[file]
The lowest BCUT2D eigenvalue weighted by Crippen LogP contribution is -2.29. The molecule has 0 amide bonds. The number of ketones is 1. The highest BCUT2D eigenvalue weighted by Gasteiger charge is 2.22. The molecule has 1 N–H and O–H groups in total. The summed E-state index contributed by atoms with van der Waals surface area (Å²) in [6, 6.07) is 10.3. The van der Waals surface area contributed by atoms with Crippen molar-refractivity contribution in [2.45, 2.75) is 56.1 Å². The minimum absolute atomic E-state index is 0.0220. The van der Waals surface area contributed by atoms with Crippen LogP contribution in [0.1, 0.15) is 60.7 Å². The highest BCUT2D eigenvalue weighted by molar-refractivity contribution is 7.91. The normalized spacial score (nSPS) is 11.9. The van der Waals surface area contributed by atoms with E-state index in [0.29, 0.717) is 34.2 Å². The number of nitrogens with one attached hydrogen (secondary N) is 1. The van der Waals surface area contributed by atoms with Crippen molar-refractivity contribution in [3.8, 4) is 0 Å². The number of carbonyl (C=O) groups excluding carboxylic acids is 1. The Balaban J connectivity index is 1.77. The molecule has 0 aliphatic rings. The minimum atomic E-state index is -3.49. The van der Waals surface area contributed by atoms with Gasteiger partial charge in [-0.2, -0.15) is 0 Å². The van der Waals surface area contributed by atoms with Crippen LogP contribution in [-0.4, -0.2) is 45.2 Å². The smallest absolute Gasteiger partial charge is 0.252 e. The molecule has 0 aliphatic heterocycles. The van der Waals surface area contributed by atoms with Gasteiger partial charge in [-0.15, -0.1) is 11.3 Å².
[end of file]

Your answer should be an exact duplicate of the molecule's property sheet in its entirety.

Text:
The lowest BCUT2D eigenvalue weighted by Crippen LogP contribution is -2.29. The molecule has 0 amide bonds. The number of ketones is 1. The highest BCUT2D eigenvalue weighted by Gasteiger charge is 2.22. The molecule has 1 N–H and O–H groups in total. The summed E-state index contributed by atoms with van der Waals surface area (Å²) in [6, 6.07) is 10.3. The van der Waals surface area contributed by atoms with Crippen molar-refractivity contribution in [2.45, 2.75) is 56.1 Å². The minimum absolute atomic E-state index is 0.0220. The van der Waals surface area contributed by atoms with Crippen LogP contribution in [0.1, 0.15) is 60.7 Å². The highest BCUT2D eigenvalue weighted by molar-refractivity contribution is 7.91. The normalized spacial score (nSPS) is 11.9. The van der Waals surface area contributed by atoms with E-state index in [0.29, 0.717) is 34.2 Å². The number of nitrogens with one attached hydrogen (secondary N) is 1. The van der Waals surface area contributed by atoms with Crippen molar-refractivity contribution in [3.8, 4) is 0 Å². The number of carbonyl (C=O) groups excluding carboxylic acids is 1. The Balaban J connectivity index is 1.77. The molecule has 0 aliphatic rings. The minimum atomic E-state index is -3.49. The van der Waals surface area contributed by atoms with Gasteiger partial charge in [-0.2, -0.15) is 0 Å². The van der Waals surface area contributed by atoms with Crippen LogP contribution in [-0.4, -0.2) is 45.2 Å². The smallest absolute Gasteiger partial charge is 0.252 e. The molecule has 0 aliphatic heterocycles. The van der Waals surface area contributed by atoms with Gasteiger partial charge in [-0.15, -0.1) is 11.3 Å².